INDUSTRIAL ACTION is looming at the Rio Cinema after pay talks in a disputes-negotiation forum collapsed.
The Rio refuses to pay the London Living Wage and staff have been effectively keeping the company going by accepting low pay.
This week the workers lost patience. A strike is unlikely, though not impossible: there are other ways in which the 20 or so staff could take disruptive action.
Most of the workers have joined the trade union, Bectu, a development the board opposed.
Nevertheless, the union set up talks with the Rio at Acas (Advisory, Conciliation and Arbitration Service).
These are the issues:
* front-of-house staff and cleaners are paid £6.91 an hour, less than at the big chains and comparable independent movie houses;
* the lowest-paid at the Rio want at least a phasing-in of the living wage;
* money owed to staff, all of whom had to take a pay cut to keep the cinema afloat. Management has repaid only half of what Bectu termed an “enforced pay cut”;
* the business has failed to progress at it should have and staff are losing confidence in the board’s ability to manage.
The Acas talks got nowhere. More than 90% of members this week therefore voted for a ballot on whether to take industrial action.
Bectu national official Sofie Mason said staff never expected industrial action to be necessary “in a small community cinema” well-loved by the public.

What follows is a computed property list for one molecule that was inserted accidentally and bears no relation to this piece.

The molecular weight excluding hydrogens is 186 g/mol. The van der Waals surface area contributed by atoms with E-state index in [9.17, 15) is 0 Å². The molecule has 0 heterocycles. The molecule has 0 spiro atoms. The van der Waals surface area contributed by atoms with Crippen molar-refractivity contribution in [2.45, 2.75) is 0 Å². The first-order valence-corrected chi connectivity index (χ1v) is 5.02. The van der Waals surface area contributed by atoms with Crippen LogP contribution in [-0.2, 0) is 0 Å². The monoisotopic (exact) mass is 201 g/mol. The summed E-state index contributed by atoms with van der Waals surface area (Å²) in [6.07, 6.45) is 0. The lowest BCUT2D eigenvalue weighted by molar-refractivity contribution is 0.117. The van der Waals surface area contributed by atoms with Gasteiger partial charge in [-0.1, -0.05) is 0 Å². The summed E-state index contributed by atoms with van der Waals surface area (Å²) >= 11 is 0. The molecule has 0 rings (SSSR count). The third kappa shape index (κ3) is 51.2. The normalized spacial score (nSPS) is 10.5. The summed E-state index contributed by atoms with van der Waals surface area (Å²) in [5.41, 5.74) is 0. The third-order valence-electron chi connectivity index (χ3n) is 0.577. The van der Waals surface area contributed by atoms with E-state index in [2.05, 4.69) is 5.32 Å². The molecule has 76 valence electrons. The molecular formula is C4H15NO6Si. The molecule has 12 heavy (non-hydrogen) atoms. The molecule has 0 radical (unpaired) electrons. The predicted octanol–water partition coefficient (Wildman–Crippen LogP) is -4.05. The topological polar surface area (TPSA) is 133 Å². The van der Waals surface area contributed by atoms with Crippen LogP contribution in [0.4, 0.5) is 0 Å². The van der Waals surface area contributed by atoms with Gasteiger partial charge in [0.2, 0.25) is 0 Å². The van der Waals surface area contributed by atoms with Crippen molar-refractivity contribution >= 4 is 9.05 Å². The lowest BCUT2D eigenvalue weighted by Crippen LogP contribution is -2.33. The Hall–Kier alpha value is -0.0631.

She continued: “They feel frustrated by six months of ‘negotiations’ with a board that has not negotiated, that has never put anything but one proposal on the table, that suddenly withdrew the entire proposal in January on the basis of figures that we dispute and that has consistently ignored the simple solution put forward by the poorest-paid staff who wanted all staff within the bargaining unit to receive a pay rise, even if that meant that they, the poorest-paid, received less of a pay rise.”
Worried Rio supporters have been signing a petition to Rio chairman Patrick Lyons, which says that staff pay cuts “enabled the Rio to avoid bankruptcy”. Asked by Loving Dalston whether he would resign, Lyons did not respond.
Despite the Rio’s refusal to pay the living wage, and despite statements by Mayor Jules Pipe that he wanted the living wage to be a minimum throughout the borough, Hackney council has been helping to keep the cinema going.
Since the vote for a ballot, the board has sprung into action. Manager Oliver Meek has issued a cache of plans to revive Rio fortunes.
David Altheer 260316
* Press Support the Rio Cinema staff to see the petition.
* Forward story: Rio manager counters that pay is higher than at other cinemas
* Backstory: Clapton cinema gets crowdfunder cash; New trouble at Dalston cinema; Rio fails to keep out union; Mr Rio quits; Multimillion-pound Hackney giveaway; Rio begs fans for money; Rio first for Corbyn niece; Lost Clapton cinema
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